I was really good at being pregnant and giving birth. In fact, if I were to find myself pregnant tomorrow (well, it would actually be in about two weeks, if you want to get technical), you know what I would immediately do? I would take vitamins every morning. I would eat better. I would exercise every day. And I would know that I was really “doing” something with myself… even if that self felt so exhausted she had to nap twice a day for the first trimester.
I think somewhere along the way I pinned down why I loved being pregnant. And it was that thing about “doing something.” Every part of my body somehow seemed to have meaning and purpose when I was pregnant because it wasn’t just for me anymore.
I struggled for a lot of years to know that the things I did “just for me” (and eventually “just for my family”) had purpose or were important because they were just for me. I don’t think that anymore. I’ve gotten a little better at self care and a lot better at figuring out what is really meaningful in life. But I really did love being pregnant. And in a round about way (teehee… pun!… “round about”…), pregnancy taught me that it’s okay to do things just for me.
Still, you don’t see me taking my vitamins every day, do you? Well, you wouldn’t anyway. But I’ll tell you the truth: I don’t. But I’m getting better at it.
Lesson two is a bit more difficult. With each of my births there were four little words that I promised to never say. And I never said them. “I can’t do it.” Four words with a contraction, technically. (I did it again! Another pun! *Contraction*) Before the births I always thought, “I’m GOING to do this, so there’s no point in saying I can’t do it because I will have no choice. I am going to do it.” So, thinking “I can’t do it” and saying “I can’t do it” were never an option for me. Even during transition. Even during the 2.5 hours it took to push Madeline out. I was going to do it, so why say “I can’t?”
I’ve been thinking about that a lot lately. I’ve also been afraid a lot lately. I was sick, stressed, and tired for most of December. And I can remember two major breakdowns on Marc’s shoulder before bed in that month. The moments were increasing when everything seemed hopeless, when everything seemed pointless, and I really felt like I just couldn’t do it — any of it. There’s so much uncertainty in every part of life. And I really thought I wasn’t up to handling it.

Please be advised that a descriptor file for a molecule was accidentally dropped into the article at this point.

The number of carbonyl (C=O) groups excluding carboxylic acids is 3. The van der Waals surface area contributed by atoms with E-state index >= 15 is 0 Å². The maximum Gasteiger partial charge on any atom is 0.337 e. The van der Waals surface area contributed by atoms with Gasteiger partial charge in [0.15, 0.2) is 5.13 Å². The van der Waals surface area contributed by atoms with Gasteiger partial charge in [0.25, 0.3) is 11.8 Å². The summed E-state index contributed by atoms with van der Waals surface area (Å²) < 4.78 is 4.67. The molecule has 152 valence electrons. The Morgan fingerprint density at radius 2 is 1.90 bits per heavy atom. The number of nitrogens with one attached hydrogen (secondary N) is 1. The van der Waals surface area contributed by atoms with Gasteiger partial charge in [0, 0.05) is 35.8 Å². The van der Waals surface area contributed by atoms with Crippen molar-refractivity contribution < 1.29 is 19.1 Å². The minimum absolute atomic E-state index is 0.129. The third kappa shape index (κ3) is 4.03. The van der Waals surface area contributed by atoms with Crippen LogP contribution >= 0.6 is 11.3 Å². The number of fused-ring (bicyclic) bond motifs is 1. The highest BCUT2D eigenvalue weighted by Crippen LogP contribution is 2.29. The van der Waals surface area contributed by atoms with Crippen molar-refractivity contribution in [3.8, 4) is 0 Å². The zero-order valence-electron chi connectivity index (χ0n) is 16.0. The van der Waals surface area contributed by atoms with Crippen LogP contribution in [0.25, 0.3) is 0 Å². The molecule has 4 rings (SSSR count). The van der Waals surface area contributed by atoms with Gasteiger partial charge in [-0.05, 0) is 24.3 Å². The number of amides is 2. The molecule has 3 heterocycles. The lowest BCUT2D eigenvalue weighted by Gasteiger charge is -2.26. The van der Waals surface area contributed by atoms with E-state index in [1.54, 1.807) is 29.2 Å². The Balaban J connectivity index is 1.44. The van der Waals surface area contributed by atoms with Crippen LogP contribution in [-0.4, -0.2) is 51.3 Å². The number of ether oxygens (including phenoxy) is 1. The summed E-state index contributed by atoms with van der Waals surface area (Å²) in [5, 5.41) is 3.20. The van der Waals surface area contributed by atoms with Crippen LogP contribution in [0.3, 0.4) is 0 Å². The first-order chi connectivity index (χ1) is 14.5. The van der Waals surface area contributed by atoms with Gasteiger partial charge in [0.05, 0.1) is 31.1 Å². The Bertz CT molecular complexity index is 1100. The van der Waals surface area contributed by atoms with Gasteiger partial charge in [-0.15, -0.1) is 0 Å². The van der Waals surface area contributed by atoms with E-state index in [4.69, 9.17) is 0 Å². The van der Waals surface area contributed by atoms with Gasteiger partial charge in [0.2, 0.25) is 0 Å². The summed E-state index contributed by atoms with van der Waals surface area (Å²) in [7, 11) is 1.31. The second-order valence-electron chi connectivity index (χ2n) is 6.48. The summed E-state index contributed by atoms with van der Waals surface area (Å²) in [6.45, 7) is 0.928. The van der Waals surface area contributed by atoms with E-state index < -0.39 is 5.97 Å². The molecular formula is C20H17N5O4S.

And do you know what happened right at the height of all of that fear and uncertainty?
The school shooting in Connecticut. You would think that would be the last thing that someone slipping into depression would want to hear. But you know what? Somehow it gave me resolve. It made me want to push through all of the darkness and the fear and the not-knowing. I suddenly knew that love and light and goodness are always there, even when all I see is the scariness.
Madeline and I just happened to watch through all of the Lord of the Rings series when she was home sick the week before. (And she’s never home sick.) And the image that kept coming into my mind as I thought of Connecticut was (spoiler alert) of Sam and Frodo climbing up Mount Doom with nothing but darkness and destruction around them. Frodo can’t remember the Shire, all he sees is the darkness and the evil Eye watching him every moment. But they don’t give up. Sam, finally, is determined to be rid of it once and for all.
And how do you rid yourself of evil and darkness? Well, in Return of the King and in another story you’ll be quite familiar with, you must go right into the heart of darkness and face it and conquer it. You don’t run away from it. The only way to get rid of it is to face it — with a good measure of courage and resolve that there is still something to hope for.
And it wasn’t like that turned everything around for me, but that image of climbing up Mount Doom with the lava erupting everywhere and no light to be found was part of it. And those labour words helped too.
I’ve never been a fan of saying something positive just because it may help yield a better result. I want to say something positive because it’s true. And those words that I wouldn’t let myself say in labour but was letting myself say in everyday life — those “I can’t” words — those are the lies.
Because I can do it. I’m going to do it. I am doing it.